Senators at odds over how to write bullying ban

BATON ROUGE, La. (AP) - Louisiana senators are working to craft a tougher statewide ban on bullying at schools, but with strong disagreement over how to label what constitutes harassment against students, in a debate that has become an annual flashpoint over gay rights.

A bill advanced Thursday by the Senate Education Committee would define bullying, describe ways to report allegations and set the timeline for school administrators to respond. The measure by Sen. Rick Ward, D-Port Allen, also would allow a parent to move a child to another school if the harassment threat doesn't end.

The panel refused to back a second bill by Sen. Yvonne Dorsey-Colomb, D-Baton Rouge, that would spell out that harassment and bullying would not be allowed because of a person's characteristics, including race, ancestry, religion, physical or intellectual disability, mental illness, language ability, sexual orientation, gender identity and political ideas.

Such a list has been repeatedly opposed by the conservative Louisiana Family Forum and religious groups as introducing sexual politics into the classroom and promoting a "gay agenda" in schools. Gene Mills, head of the family forum, helped write Ward's bill, without a list of characteristics.

"This is a careful attempt to balance the rights of children with the duties of adults," Mills said.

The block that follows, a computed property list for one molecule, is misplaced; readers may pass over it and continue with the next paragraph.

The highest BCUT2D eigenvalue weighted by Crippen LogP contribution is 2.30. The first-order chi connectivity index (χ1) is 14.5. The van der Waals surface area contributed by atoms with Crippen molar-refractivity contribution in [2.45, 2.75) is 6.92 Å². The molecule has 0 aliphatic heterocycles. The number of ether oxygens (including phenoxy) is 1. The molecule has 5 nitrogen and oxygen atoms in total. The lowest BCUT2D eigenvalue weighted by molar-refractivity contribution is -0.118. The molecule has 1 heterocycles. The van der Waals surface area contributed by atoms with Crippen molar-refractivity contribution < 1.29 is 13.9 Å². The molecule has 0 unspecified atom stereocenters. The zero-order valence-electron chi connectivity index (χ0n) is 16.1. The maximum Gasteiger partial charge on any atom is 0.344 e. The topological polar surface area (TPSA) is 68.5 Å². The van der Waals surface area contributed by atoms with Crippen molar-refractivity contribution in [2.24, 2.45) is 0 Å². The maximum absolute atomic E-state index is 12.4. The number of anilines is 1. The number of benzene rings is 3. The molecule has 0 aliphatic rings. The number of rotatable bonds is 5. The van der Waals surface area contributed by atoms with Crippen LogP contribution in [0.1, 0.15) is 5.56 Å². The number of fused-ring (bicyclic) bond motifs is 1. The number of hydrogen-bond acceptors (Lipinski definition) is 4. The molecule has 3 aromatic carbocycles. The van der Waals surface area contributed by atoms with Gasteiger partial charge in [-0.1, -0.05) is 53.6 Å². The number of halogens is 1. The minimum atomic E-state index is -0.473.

Bullying of students is prohibited in current Louisiana law, with school boards required to include such bans in student codes of conduct and determine punishment.

Senators said the current restrictions aren't strong enough and lawmakers need to do more to try to prevent behavior that has led to student suicides, poor school performance and other struggles for students who are harassed.

Dorsey-Colomb said an enumerated list of characteristics must be included in the bill to underscore those who are bullied most often, including gay and lesbian students and students with disabilities.

"It's exponentially more on that group of people," she said.

Sen. Mike Walsworth, R-West Monroe, said the reason why a student is bullied doesn't matter. He said the conduct shouldn't be tolerated. He disagreed with including Dorsey-Colomb's list.

"Back home, I'm not hearing these characteristics are the only reason people are being bullied," he said. "It's mostly one-on-one kids not liking each other."

Mary Griggs, with the gay rights organization Forum for Equality, said teachers may disapprove of certain lifestyles and the list is essential to making sure teachers know what conduct is not acceptable.

"They may not take action against some group of students because they believe that perhaps they deserve to be bullied," Griggs said.

Gov. Bobby Jindal opposed Dorsey-Colomb's bill but supported Ward's proposal.

Stafford Palmieri, the governor's policy director, said enumerated lists create "winners and losers." She said a list of favored and protected classes of people doesn't belong in state law.

"I don't know that it's relevant to the point that all bullying is wrong and no child should be bullied," she said.

The Senate committee backed Ward's bill without objection, but voted 4-1 against Dorsey-Colomb's proposal.

As it heads to the Senate floor, Ward's proposal would require anti-bullying training for school employees and teachers, require students to be told what constitutes bullying, describe what conduct is considered bullying and give a confidential method for reporting instances of bullying. School employees would be required to report bullying if they see it or hear of it or face penalties.



Senate Bills 619 and 709 can be found at

(Copyright 2012 by The Associated Press. All Rights Reserved.)